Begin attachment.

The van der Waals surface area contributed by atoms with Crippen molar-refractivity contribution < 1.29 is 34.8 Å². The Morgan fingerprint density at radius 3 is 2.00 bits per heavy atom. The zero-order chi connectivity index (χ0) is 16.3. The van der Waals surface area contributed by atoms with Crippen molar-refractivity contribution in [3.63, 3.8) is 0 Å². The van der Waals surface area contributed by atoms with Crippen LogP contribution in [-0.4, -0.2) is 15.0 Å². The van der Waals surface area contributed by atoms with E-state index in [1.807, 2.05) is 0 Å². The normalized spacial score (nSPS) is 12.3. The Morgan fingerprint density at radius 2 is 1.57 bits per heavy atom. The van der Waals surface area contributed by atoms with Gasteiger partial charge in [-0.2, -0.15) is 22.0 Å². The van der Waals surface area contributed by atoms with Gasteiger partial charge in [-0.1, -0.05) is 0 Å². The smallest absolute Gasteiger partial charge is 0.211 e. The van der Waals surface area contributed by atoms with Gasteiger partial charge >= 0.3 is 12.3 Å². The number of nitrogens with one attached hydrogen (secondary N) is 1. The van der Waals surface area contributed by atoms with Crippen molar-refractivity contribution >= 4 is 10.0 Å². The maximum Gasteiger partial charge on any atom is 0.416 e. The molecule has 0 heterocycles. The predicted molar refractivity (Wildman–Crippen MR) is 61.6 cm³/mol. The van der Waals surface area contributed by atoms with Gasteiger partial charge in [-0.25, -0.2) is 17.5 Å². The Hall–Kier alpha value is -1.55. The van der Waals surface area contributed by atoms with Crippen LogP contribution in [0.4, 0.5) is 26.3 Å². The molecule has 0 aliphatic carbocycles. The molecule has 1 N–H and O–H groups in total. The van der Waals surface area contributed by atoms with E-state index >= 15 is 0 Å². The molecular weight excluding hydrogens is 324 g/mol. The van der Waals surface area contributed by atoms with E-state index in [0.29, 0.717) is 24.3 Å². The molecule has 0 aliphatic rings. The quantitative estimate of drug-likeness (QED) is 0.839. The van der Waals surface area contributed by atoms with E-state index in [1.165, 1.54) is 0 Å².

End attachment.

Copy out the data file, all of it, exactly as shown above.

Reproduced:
The van der Waals surface area contributed by atoms with Crippen molar-refractivity contribution < 1.29 is 34.8 Å². The Morgan fingerprint density at radius 3 is 2.00 bits per heavy atom. The zero-order chi connectivity index (χ0) is 16.3. The van der Waals surface area contributed by atoms with Crippen molar-refractivity contribution in [3.63, 3.8) is 0 Å². The van der Waals surface area contributed by atoms with Crippen LogP contribution in [-0.4, -0.2) is 15.0 Å². The van der Waals surface area contributed by atoms with E-state index in [1.807, 2.05) is 0 Å². The normalized spacial score (nSPS) is 12.3. The Morgan fingerprint density at radius 2 is 1.57 bits per heavy atom. The van der Waals surface area contributed by atoms with Gasteiger partial charge in [-0.2, -0.15) is 22.0 Å². The van der Waals surface area contributed by atoms with Gasteiger partial charge in [-0.1, -0.05) is 0 Å². The smallest absolute Gasteiger partial charge is 0.211 e. The van der Waals surface area contributed by atoms with Gasteiger partial charge >= 0.3 is 12.3 Å². The number of nitrogens with one attached hydrogen (secondary N) is 1. The van der Waals surface area contributed by atoms with Crippen molar-refractivity contribution >= 4 is 10.0 Å². The maximum Gasteiger partial charge on any atom is 0.416 e. The molecule has 0 heterocycles. The predicted molar refractivity (Wildman–Crippen MR) is 61.6 cm³/mol. The van der Waals surface area contributed by atoms with Gasteiger partial charge in [-0.25, -0.2) is 17.5 Å². The Hall–Kier alpha value is -1.55. The van der Waals surface area contributed by atoms with Crippen LogP contribution in [0.4, 0.5) is 26.3 Å². The molecule has 0 aliphatic carbocycles. The molecule has 1 N–H and O–H groups in total. The van der Waals surface area contributed by atoms with E-state index >= 15 is 0 Å². The molecular weight excluding hydrogens is 324 g/mol. The van der Waals surface area contributed by atoms with E-state index in [0.29, 0.717) is 24.3 Å². The molecule has 0 aliphatic rings. The quantitative estimate of drug-likeness (QED) is 0.839. The van der Waals surface area contributed by atoms with E-state index in [1.165, 1.54) is 0 Å².